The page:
EVAN: Wait, what money is still being taken out of our hands? You’re going to have to be a little more specific.
GORDON: Well, just for simplicity’s sake, if I save 100 bucks, where does that money go? It gets split up lots of places- often to businesses that aren’t good, or if any of it DOES make it to a sustainable/organic/fair trade business, it’s too little to be ultimately effective. Even on a mass scale, we are, at best, reducing the severity of the problem by a single notch.
Not saying we shouldn’t- just saying that it’s not the answer.
EVAN: Granted, it may not be the answer, but I don’t think you’re giving it much credit at all.
GORDON: Then I’m coming across wrong-
I DO like this stuff, I really and truly do. It’s good when a few people do it and great when lots of people do. But it comes down to these two key points:
(1) Too many people think that thrift shopping or buying organic or having an herb garden is the solution (or all THEY have to do) to save the world
(2) Even if it was, we have a paltry number of people actually taking this seriously at all
EVAN: So to bring this back to our suggested topic, this trend is either being seen as more effective that it really is, or not being viewed as a lifestyle that ultimately benefits everyone. We both like the idea of of a life that incorporates home gardens [however small], purchasing used items, and dumpster diving, but to turn things back over to you, what more can we do?
GORDON: Actively combating the people causing the problems would seem to be a logical step (Nestle, Coca-Cola, Obama’s Administration, Monsanto, etc.)
EVAN: Have you done a Shame Day post for either Monsanto or Nestle?
GORDON: Not yet.
EVAN: To shine a little light on what Gordon’s done in the past, he actively campaigned at our college to place a full boycott on the Coca-Cola corporation.
Since meeting him I’ve personally stopped purchasing/using both Coca-Cola and Nestle products, though I do lapse unknowingly [stupid Minute Maid]. My reasons for boycotting both have had to do with finding out about the highly unethical business practices carried out by both companies.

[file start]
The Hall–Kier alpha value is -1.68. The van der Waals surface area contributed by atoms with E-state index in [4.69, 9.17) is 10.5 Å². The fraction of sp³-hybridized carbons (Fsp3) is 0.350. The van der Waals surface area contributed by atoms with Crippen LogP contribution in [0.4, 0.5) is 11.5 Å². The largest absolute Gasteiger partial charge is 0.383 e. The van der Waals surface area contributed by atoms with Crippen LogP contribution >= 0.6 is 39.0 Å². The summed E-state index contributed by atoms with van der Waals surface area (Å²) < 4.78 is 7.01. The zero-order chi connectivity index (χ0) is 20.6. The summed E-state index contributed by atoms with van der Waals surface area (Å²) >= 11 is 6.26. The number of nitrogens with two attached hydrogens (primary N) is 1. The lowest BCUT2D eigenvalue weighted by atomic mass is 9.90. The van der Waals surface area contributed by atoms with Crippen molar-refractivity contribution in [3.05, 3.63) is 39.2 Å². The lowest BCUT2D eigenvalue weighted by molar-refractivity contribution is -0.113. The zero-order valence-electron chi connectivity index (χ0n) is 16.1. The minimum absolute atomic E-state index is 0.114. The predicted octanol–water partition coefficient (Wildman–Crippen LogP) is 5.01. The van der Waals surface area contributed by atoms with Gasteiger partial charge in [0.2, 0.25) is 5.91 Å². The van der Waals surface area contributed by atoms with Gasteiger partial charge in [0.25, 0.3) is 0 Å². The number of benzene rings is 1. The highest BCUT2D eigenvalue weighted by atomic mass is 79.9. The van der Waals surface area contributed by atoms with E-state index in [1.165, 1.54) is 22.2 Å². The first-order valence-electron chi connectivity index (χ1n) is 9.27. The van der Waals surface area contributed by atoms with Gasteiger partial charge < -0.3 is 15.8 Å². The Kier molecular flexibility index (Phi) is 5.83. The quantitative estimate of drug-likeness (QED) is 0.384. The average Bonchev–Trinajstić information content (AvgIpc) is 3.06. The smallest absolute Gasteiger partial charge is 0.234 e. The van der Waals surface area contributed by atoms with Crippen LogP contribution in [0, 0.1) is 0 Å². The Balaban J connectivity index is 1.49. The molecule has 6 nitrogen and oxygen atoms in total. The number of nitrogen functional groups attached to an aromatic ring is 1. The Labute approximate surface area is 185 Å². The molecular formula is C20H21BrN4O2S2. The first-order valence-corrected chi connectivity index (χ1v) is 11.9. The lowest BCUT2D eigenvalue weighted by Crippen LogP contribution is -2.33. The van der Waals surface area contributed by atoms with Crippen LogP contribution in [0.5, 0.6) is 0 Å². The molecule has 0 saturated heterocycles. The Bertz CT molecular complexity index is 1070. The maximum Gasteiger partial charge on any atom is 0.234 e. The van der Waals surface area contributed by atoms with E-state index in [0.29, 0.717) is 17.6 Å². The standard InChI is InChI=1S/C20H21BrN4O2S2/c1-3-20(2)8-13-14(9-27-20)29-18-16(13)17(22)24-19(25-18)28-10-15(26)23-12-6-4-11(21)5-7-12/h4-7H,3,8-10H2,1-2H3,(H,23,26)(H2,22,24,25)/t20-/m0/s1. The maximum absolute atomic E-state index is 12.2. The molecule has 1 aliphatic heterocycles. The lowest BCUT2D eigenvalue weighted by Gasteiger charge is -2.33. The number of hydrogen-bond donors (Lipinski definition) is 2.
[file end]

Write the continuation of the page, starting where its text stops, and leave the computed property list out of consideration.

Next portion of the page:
GORDON: Ooh- Nike too. **** Nike.
EVAN: Someone posted on one of my articles this past week about how there’s certainly a sort of shared bias on this blog, and he was not wrong.
I think to clarify, however, there are things that Gordon and I disagree about [heck, read a lot of our past E>s]. What I do want to communicate, though, is that where we line up is acknowledging and respecting human rights, placing people first and looking down upon those who would disenfranchise them, either through the products sold do them or through misrepresenting them in the media.
GORDON: I must’ve missed that comment. But yeah, the fact that we agree a lot doesn’t make us wrong. But back to the point. What would YOU like to see as an addition to all this?
EVAN: I’d like people to realize that spending time and money is not in and of itself a bad thing. Yes, a garden is time consuming, but it’s incredibly beneficial. Shelling out a few more dollars for what is ultimately a better product created by a company that treats its workers well is so much better for the whole world than paying less for unethically produced items that won’t last.
People need to realize that living well involves a little sacrifice.
GORDON: Ain’t that the truth.
And speaking of sacrifice, we’ve put in our time for this evening. As always, be sure to leave comment for next week’s discussion (PLEASE be specific).
EVAN: Thanks for tuning in, and of course feel free to add to our discussion if you feel so led. Any words you have to share are
always usually appreciated.